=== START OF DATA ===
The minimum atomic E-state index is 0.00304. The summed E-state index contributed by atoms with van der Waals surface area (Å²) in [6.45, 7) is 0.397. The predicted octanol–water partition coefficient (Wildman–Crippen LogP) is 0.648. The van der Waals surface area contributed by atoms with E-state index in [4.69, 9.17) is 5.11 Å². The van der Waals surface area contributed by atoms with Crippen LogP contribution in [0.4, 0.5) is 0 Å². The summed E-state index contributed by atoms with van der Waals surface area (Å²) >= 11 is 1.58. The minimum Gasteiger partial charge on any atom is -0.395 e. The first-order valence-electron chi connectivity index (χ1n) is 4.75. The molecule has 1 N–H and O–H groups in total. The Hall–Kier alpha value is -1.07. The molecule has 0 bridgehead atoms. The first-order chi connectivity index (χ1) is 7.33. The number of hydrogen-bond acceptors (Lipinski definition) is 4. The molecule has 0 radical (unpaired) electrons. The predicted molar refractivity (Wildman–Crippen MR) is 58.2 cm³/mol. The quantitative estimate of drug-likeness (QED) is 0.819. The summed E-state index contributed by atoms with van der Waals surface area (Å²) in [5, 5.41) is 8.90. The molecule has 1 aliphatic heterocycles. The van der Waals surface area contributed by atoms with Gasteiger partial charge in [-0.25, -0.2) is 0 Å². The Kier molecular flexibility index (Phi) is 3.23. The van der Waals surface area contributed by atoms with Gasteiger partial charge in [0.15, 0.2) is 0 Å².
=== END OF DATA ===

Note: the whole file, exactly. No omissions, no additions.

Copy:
The minimum atomic E-state index is 0.00304. The summed E-state index contributed by atoms with van der Waals surface area (Å²) in [6.45, 7) is 0.397. The predicted octanol–water partition coefficient (Wildman–Crippen LogP) is 0.648. The van der Waals surface area contributed by atoms with E-state index in [4.69, 9.17) is 5.11 Å². The van der Waals surface area contributed by atoms with Crippen LogP contribution in [0.4, 0.5) is 0 Å². The summed E-state index contributed by atoms with van der Waals surface area (Å²) >= 11 is 1.58. The minimum Gasteiger partial charge on any atom is -0.395 e. The first-order valence-electron chi connectivity index (χ1n) is 4.75. The molecule has 1 N–H and O–H groups in total. The Hall–Kier alpha value is -1.07. The molecule has 0 bridgehead atoms. The first-order chi connectivity index (χ1) is 7.33. The number of hydrogen-bond acceptors (Lipinski definition) is 4. The molecule has 0 radical (unpaired) electrons. The predicted molar refractivity (Wildman–Crippen MR) is 58.2 cm³/mol. The quantitative estimate of drug-likeness (QED) is 0.819. The summed E-state index contributed by atoms with van der Waals surface area (Å²) in [5, 5.41) is 8.90. The molecule has 1 aliphatic heterocycles. The van der Waals surface area contributed by atoms with Gasteiger partial charge in [-0.25, -0.2) is 0 Å². The Kier molecular flexibility index (Phi) is 3.23. The van der Waals surface area contributed by atoms with Gasteiger partial charge in [0.15, 0.2) is 0 Å².